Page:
#17 Updated by Michael Kay 12 days ago

Let's go back to to the output of Java profiling.

9.9 has as its top 20:

   1 49.94% 49.94%    1254 300052 java.net.SocketInputStream.socketRead0
   2 16.13% 66.07%     405 300583 net.sf.saxon.value.AtomicValue.<init>
   3  4.06% 70.13%     102 300584 net.sf.saxon.tree.iter.ListIterator.next
   4  3.31% 73.44%      83 300587 net.sf.saxon.value.Closure.head
   5  3.23% 76.66%      81 300585 net.sf.saxon.expr.ValueComparison.effectiveBooleanValue
   6  2.11% 78.77%      53 300588 net.sf.saxon.expr.ValueComparison.effectiveBooleanValue
   7  1.79% 80.57%      45 300513 java.util.HashMap.put
   8  1.59% 82.16%      40 300597 net.sf.saxon.om.FocusTrackingIterator.next
   9  1.47% 83.63%      37 300505 java.lang.Integer.getChars
  10  1.43% 85.07%      36 300594 net.sf.saxon.value.Closure.head
  11  1.31% 86.38%      33 300593 net.sf.saxon.expr.ValueComparison.effectiveBooleanValue
  12  1.19% 87.57%      30 300605 net.sf.saxon.tree.iter.ListIterator.next
  13  0.96% 88.53%      24 300037 java.lang.ClassLoader.defineClass1
  14  0.72% 89.25%      18 300598 net.sf.saxon.expr.VariableReference.evaluateItem
  15  0.64% 89.88%      16 300589 net.sf.saxon.expr.ValueComparison.effectiveBooleanValue
  16  0.40% 90.28%      10 300596 net.sf.saxon.expr.VariableReference.evaluateItem
  17  0.40% 90.68%      10 300062 java.io.FileInputStream.readBytes
  18  0.40% 91.08%      10 300508 net.sf.saxon.om.MemoSequence$ProgressiveIterator.materialize
  19  0.36% 91.44%       9 300600 net.sf.saxon.expr.ArithmeticExpression.evaluateItem
  20  0.36% 91.80%       9 300599 net.sf.saxon.expr.UserFunctionCall.evaluateArguments

while 10.1 has

   1 49.98% 49.98%    4918 300056 java.net.SocketInputStream.socketRead0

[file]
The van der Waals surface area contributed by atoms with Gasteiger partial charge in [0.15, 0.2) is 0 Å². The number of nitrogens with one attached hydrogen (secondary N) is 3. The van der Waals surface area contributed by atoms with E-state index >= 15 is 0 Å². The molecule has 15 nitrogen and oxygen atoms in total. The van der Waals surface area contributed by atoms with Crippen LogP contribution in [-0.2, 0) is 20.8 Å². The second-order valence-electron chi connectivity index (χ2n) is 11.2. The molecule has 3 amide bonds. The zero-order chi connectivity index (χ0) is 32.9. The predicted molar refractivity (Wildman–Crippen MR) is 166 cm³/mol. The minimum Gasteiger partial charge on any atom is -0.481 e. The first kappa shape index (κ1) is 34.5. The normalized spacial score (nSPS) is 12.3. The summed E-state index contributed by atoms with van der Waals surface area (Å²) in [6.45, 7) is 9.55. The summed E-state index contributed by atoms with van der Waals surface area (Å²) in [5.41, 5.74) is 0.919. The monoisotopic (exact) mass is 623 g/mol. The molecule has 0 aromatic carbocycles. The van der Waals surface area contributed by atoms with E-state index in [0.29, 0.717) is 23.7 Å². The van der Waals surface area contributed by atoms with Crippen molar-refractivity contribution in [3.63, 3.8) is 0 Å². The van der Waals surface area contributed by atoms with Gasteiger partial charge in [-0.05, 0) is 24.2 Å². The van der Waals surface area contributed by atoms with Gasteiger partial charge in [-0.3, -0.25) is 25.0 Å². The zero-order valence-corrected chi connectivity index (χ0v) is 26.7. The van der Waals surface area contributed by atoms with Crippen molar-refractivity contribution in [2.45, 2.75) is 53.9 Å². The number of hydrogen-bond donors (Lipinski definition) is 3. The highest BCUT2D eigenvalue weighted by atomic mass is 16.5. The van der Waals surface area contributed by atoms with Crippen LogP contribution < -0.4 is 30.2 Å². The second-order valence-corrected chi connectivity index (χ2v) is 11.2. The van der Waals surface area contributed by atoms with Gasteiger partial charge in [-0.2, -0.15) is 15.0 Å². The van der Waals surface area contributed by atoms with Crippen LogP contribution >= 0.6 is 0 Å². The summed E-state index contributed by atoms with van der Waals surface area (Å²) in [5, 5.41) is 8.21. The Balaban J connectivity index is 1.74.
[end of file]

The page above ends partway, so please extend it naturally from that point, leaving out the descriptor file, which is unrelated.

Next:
2 13.72% 63.71%    1350 300559 java.util.ArrayList.<init>
   3 11.83% 75.54%    1164 300549 net.sf.saxon.expr.Expression.iterate
   4 11.73% 87.26%    1154 300541 net.sf.saxon.expr.Expression.iterate
   5  3.59% 90.85%     353 300530 net.sf.saxon.value.NumericValue.<init>
   6  1.05% 91.90%     103 300534 net.sf.saxon.expr.VariableReference.evaluateItem
   7  1.00% 92.90%      98 300540 net.sf.saxon.expr.ValueComparison.effectiveBooleanValue
   8  0.95% 93.84%      93 300526 net.sf.saxon.om.FocusTrackingIterator.next
   9  0.53% 94.37%      52 300464 java.lang.Integer.getChars
  10  0.50% 94.87%      49 300531 net.sf.saxon.expr.VariableReference.evaluateItem
  11  0.43% 95.29%      42 300532 net.sf.saxon.expr.ValueComparison.effectiveBooleanValue
  12  0.36% 95.65%      35 300037 java.lang.ClassLoader.defineClass1
  13  0.30% 95.95%      30 300571 java.util.Arrays$ArrayList.toArray
  14  0.30% 96.26%      30 300572 java.util.ArrayList.<init>
  15  0.29% 96.55%      29 300467 java.util.HashMap.put
  16  0.19% 96.75%      19 300551 net.sf.saxon.tree.iter.ListIterator.next
  17  0.16% 96.91%      16 300463 net.sf.saxon.om.MemoSequence$ProgressiveIterator.materialize
  18  0.15% 97.06%      15 300543 net.sf.saxon.expr.ArithmeticExpression.evaluateItem
  19  0.11% 97.17%      11 300582 net.sf.saxon.expr.ArithmeticExpression.evaluateItem
  20  0.11% 97.29%      11 300580 net.sf.saxon.expr.ArithmeticExpression.evaluateItem